5 Ways To Shoot Great Video For IGTV, Expert Advice
I admit this is one of those blog posts that is as much about me, as it is about you. I want to learn how to make short films, but have almost no clue what I am doing. It’s been on my mind for a while, but the launch of Instagram’s brand new video platform IGTV has pushed it right to the top of my To-Do list.
I sensed a collective sigh among many Instagram users when IGTV was launched. It sounded a bit like ‘please, not more content that I have to create’. So here’s why, if you are unsure, I think IGTV might just be worth the effort…There are some scary stats out there on the growth in consumption of video content by people on their mobile phones. It accounts for a third of online activity at the moment, and that proportion is only predicted to rise. Keep an eye on the future. I’ve linked here to some more statistics on video from online advertising agency Wordstream.
So this post is full of tips on how to start creating decent quality films for Instagram. Film and social media geeks will know that IGTV has caused a stir because the footage is shown in a vertical (upright, phone-shaped) screen. Not like in the movies. So all of this advice is intended to be used in that way, with your camera phone set to portrait, not landscape.
Over to my friend Lottie Stevenson who has generously agreed to share some of her secrets with us. Lottie is a filmmaker, who teaches filmmaking and creates videos for businesses, click here to check out her website.
Lottie’s 5 ways to take instantly better vertical video
Vertical filming is still a new game, but if you want to take your video to the next level for IGTV, there are a few tricks I use that will immediately improve your content.
1. A little bit of kit
Get a small portable tripod with a mobile phone mount you can rotate to film vertically – not all of them do, so double-check before you buy. Having a small tripod you can just chuck in a bag is a game changer. It means you can film hands-free, and feature in some of your own videos. Steady shots will upgrade your films and set you apart from all the shaky amateur footage out there. You can also use it as a bit of a selfie stick extension if you are talking to the camera.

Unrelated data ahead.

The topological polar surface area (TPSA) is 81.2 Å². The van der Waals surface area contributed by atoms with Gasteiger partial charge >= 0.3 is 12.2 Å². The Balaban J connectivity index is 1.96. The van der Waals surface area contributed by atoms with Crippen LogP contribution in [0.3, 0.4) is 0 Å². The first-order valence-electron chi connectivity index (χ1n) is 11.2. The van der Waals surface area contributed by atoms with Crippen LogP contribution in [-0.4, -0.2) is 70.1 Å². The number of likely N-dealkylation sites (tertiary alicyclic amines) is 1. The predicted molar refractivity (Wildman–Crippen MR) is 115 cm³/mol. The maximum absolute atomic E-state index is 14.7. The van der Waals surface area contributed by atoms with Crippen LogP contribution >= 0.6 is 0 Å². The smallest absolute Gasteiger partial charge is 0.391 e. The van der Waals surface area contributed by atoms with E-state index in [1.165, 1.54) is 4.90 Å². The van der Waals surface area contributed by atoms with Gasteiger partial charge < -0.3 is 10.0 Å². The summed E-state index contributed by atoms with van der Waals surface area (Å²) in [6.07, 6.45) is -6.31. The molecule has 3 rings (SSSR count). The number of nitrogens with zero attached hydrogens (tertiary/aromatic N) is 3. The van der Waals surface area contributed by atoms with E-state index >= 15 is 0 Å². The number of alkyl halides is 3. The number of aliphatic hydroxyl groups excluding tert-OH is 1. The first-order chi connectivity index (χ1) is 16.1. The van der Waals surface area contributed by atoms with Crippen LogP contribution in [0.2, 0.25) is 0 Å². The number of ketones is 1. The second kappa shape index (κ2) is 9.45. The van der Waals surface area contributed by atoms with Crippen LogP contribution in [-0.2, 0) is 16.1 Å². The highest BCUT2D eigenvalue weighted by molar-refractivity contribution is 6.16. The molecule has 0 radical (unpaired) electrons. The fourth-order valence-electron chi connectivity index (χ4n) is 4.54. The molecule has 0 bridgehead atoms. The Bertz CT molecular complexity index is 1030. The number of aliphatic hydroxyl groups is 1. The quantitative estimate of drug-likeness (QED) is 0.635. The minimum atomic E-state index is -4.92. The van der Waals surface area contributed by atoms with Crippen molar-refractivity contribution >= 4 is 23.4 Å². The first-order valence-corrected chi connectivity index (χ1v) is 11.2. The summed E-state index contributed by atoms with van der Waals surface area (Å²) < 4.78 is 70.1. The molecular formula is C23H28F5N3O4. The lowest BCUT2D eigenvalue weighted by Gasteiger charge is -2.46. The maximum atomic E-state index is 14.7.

2. Fill your frame
Small screen real estate is valuable, so don’t be afraid to use it all. Get your camera right up close to the action, and then move in some more. Even though the video quality on mobile phones is incredible, many now film in 4K, the detail of all that high definition footage is often lost when you are watching on a mobile screen. So while breath-taking landscapes and wide shots are still worth getting, it is close ups that can be really powerful on this platform.
Take advantage of being able to get great detail, and focus on capturing those interesting aspects of what you are filming, the things that tell a story.
3. People please people
We engage more deeply with videos that have people in them, so get them in your films! It might feel less intimidating to shoot images without our fellow humans, but remember you don’t need to film someone top to toe. Sometimes a foot walking past or a hand stirring a saucepan can be enough to create that connection. And if you are nervous about filming others, just try to get yourself in a few shots to start with. Glad you got that tripod now, aren’t you?!
And while we are being brave, when you are thinking about what to shoot be more you.
One of the joys of film-making is that you can show the audience your own unique perspective. You know when you see something and think “that looks so cool.” Film that! The shadows playing across your living room wall, or the stack of vintage books on a market stall, not everyone else will notice those things. This is your opportunity to show people how you see the world. Not into flowers? Don’t film them. Love cooking? Shoot that! Film what you care about and what interests you, and you will create stand out videos full of personality.
4. Think upright
Creating a vertical video might take a bit of getting used to. You need to train your eye to think about framing your shots in the most effective way. Start looking for strong vertical elements around you. Tall buildings, lines leading upwards, standing people, trees. Even though the shape of your frame is narrow and tall, the composition is still really important. Think about how you can use the vertical shape to add drama and energy to your images.
5. Edit like an expert (but easier)
I edit short films on my phone on the InShot app. It’s so intuitive. And free! Just a few quid to upgrade and lose the watermark. I like the layout and the edit options are great. You can add text, filters and music. It is everything you need to get started.
I’ve found a helpful YouTube tutorial on vertical editing using the InShot app by Joeli Creates, I’ve linked to it here.
Lottie’s latest blog post is full of tips for how to get your phone ready to shoot more video click here for a read.
Follow Lottie on Instagram @lottiestevenson
If you would like a bit of help with how to upload your film to IGTV once you have made it, I recommend the Later blog for great posts on all things Instagram, this is Later’s beginners guide to uploading videos to IGTV.
What are your thoughts about IGTV? Are you up for trying a bit of vertical filmmaking? Comment below and we can chat….
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